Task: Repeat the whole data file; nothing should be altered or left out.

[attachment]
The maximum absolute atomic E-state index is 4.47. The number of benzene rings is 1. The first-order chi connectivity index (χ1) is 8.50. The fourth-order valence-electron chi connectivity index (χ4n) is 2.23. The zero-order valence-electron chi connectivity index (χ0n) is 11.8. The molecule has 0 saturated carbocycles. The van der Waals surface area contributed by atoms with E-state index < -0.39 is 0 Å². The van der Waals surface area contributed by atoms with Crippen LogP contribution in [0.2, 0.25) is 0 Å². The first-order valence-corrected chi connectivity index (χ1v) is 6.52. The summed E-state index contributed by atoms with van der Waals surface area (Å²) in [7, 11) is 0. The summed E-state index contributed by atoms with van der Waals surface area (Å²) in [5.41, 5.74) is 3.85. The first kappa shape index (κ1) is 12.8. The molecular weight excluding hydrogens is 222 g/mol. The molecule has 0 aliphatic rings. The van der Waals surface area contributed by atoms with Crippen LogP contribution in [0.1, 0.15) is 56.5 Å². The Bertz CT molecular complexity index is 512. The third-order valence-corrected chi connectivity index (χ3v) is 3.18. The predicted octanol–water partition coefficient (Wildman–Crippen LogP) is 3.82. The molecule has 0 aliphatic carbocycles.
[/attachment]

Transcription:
The maximum absolute atomic E-state index is 4.47. The number of benzene rings is 1. The first-order chi connectivity index (χ1) is 8.50. The fourth-order valence-electron chi connectivity index (χ4n) is 2.23. The zero-order valence-electron chi connectivity index (χ0n) is 11.8. The molecule has 0 saturated carbocycles. The van der Waals surface area contributed by atoms with E-state index < -0.39 is 0 Å². The van der Waals surface area contributed by atoms with Crippen LogP contribution in [0.2, 0.25) is 0 Å². The first-order valence-corrected chi connectivity index (χ1v) is 6.52. The summed E-state index contributed by atoms with van der Waals surface area (Å²) in [7, 11) is 0. The summed E-state index contributed by atoms with van der Waals surface area (Å²) in [5.41, 5.74) is 3.85. The first kappa shape index (κ1) is 12.8. The molecular weight excluding hydrogens is 222 g/mol. The molecule has 0 aliphatic rings. The van der Waals surface area contributed by atoms with Crippen LogP contribution in [0.1, 0.15) is 56.5 Å². The Bertz CT molecular complexity index is 512. The third-order valence-corrected chi connectivity index (χ3v) is 3.18. The predicted octanol–water partition coefficient (Wildman–Crippen LogP) is 3.82. The molecule has 0 aliphatic carbocycles.